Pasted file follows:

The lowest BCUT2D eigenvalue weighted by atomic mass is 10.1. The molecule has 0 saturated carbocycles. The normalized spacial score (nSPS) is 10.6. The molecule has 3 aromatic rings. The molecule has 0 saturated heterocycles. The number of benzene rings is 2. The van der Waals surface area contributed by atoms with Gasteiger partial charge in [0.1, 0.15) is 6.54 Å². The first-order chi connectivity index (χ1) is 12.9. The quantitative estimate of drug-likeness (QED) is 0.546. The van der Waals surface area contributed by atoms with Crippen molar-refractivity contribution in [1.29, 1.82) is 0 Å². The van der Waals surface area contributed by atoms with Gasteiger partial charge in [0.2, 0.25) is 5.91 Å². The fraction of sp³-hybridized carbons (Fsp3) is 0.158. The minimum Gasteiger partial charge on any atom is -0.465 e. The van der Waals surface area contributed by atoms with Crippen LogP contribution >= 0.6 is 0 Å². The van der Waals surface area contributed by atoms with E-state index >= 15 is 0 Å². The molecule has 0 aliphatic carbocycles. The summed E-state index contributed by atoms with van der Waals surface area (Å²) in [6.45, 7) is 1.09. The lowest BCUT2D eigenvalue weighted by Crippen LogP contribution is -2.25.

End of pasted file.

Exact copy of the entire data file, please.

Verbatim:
The lowest BCUT2D eigenvalue weighted by atomic mass is 10.1. The molecule has 0 saturated carbocycles. The normalized spacial score (nSPS) is 10.6. The molecule has 3 aromatic rings. The molecule has 0 saturated heterocycles. The number of benzene rings is 2. The van der Waals surface area contributed by atoms with Gasteiger partial charge in [0.1, 0.15) is 6.54 Å². The first-order chi connectivity index (χ1) is 12.9. The quantitative estimate of drug-likeness (QED) is 0.546. The van der Waals surface area contributed by atoms with Crippen molar-refractivity contribution in [1.29, 1.82) is 0 Å². The van der Waals surface area contributed by atoms with Gasteiger partial charge in [0.2, 0.25) is 5.91 Å². The fraction of sp³-hybridized carbons (Fsp3) is 0.158. The minimum Gasteiger partial charge on any atom is -0.465 e. The van der Waals surface area contributed by atoms with Crippen LogP contribution >= 0.6 is 0 Å². The van der Waals surface area contributed by atoms with E-state index >= 15 is 0 Å². The molecule has 0 aliphatic carbocycles. The summed E-state index contributed by atoms with van der Waals surface area (Å²) in [6.45, 7) is 1.09. The lowest BCUT2D eigenvalue weighted by Crippen LogP contribution is -2.25.